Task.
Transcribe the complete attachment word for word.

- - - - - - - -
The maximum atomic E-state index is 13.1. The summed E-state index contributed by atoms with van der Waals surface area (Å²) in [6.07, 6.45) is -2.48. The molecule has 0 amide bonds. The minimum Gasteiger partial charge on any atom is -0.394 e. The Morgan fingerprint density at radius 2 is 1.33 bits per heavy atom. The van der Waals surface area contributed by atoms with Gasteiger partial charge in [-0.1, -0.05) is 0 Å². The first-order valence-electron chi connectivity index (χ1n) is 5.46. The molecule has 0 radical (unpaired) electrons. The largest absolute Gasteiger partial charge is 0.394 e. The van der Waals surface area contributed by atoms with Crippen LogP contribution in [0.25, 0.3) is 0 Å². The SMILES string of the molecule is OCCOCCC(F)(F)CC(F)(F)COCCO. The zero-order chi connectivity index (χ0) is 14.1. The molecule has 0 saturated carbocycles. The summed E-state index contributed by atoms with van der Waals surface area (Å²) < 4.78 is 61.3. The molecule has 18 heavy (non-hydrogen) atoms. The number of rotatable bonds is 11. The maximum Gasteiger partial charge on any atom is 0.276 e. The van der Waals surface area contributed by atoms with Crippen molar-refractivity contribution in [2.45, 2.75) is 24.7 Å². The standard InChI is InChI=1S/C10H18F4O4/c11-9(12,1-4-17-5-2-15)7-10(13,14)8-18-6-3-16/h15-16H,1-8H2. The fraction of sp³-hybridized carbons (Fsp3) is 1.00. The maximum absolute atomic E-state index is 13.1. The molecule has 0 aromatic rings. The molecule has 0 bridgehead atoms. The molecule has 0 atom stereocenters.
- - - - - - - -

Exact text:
The maximum atomic E-state index is 13.1. The summed E-state index contributed by atoms with van der Waals surface area (Å²) in [6.07, 6.45) is -2.48. The molecule has 0 amide bonds. The minimum Gasteiger partial charge on any atom is -0.394 e. The Morgan fingerprint density at radius 2 is 1.33 bits per heavy atom. The van der Waals surface area contributed by atoms with Gasteiger partial charge in [-0.1, -0.05) is 0 Å². The first-order valence-electron chi connectivity index (χ1n) is 5.46. The molecule has 0 radical (unpaired) electrons. The largest absolute Gasteiger partial charge is 0.394 e. The van der Waals surface area contributed by atoms with Crippen LogP contribution in [0.25, 0.3) is 0 Å². The SMILES string of the molecule is OCCOCCC(F)(F)CC(F)(F)COCCO. The zero-order chi connectivity index (χ0) is 14.1. The molecule has 0 saturated carbocycles. The summed E-state index contributed by atoms with van der Waals surface area (Å²) < 4.78 is 61.3. The molecule has 18 heavy (non-hydrogen) atoms. The number of rotatable bonds is 11. The maximum Gasteiger partial charge on any atom is 0.276 e. The van der Waals surface area contributed by atoms with Crippen molar-refractivity contribution in [2.45, 2.75) is 24.7 Å². The standard InChI is InChI=1S/C10H18F4O4/c11-9(12,1-4-17-5-2-15)7-10(13,14)8-18-6-3-16/h15-16H,1-8H2. The fraction of sp³-hybridized carbons (Fsp3) is 1.00. The maximum absolute atomic E-state index is 13.1. The molecule has 0 aromatic rings. The molecule has 0 bridgehead atoms. The molecule has 0 atom stereocenters.